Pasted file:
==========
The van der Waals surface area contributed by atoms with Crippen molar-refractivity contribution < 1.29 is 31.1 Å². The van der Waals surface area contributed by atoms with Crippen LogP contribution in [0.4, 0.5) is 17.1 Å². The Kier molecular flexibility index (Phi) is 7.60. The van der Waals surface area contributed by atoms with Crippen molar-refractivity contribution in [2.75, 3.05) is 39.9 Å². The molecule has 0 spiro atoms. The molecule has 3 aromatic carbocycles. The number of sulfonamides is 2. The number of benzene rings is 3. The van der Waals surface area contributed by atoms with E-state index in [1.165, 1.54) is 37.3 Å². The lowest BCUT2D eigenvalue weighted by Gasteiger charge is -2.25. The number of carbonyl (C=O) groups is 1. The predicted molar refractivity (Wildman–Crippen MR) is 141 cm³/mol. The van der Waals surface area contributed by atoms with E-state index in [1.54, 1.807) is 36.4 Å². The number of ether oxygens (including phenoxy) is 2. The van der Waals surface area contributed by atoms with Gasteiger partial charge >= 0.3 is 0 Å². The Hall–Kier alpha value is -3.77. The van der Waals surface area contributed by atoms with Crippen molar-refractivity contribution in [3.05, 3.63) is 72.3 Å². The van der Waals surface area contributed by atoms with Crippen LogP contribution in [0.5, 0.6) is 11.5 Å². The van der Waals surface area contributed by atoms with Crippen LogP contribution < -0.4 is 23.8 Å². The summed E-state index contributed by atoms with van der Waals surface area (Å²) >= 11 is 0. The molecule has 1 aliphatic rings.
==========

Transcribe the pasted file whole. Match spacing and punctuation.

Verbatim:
The van der Waals surface area contributed by atoms with Crippen molar-refractivity contribution < 1.29 is 31.1 Å². The van der Waals surface area contributed by atoms with Crippen LogP contribution in [0.4, 0.5) is 17.1 Å². The Kier molecular flexibility index (Phi) is 7.60. The van der Waals surface area contributed by atoms with Crippen molar-refractivity contribution in [2.75, 3.05) is 39.9 Å². The molecule has 0 spiro atoms. The molecule has 3 aromatic carbocycles. The number of sulfonamides is 2. The number of benzene rings is 3. The van der Waals surface area contributed by atoms with E-state index in [1.165, 1.54) is 37.3 Å². The lowest BCUT2D eigenvalue weighted by Gasteiger charge is -2.25. The number of carbonyl (C=O) groups is 1. The predicted molar refractivity (Wildman–Crippen MR) is 141 cm³/mol. The van der Waals surface area contributed by atoms with E-state index in [1.54, 1.807) is 36.4 Å². The number of ether oxygens (including phenoxy) is 2. The van der Waals surface area contributed by atoms with Gasteiger partial charge >= 0.3 is 0 Å². The Hall–Kier alpha value is -3.77. The van der Waals surface area contributed by atoms with Crippen molar-refractivity contribution in [3.05, 3.63) is 72.3 Å². The van der Waals surface area contributed by atoms with Crippen LogP contribution in [0.5, 0.6) is 11.5 Å². The van der Waals surface area contributed by atoms with Crippen LogP contribution < -0.4 is 23.8 Å². The summed E-state index contributed by atoms with van der Waals surface area (Å²) >= 11 is 0. The molecule has 1 aliphatic rings.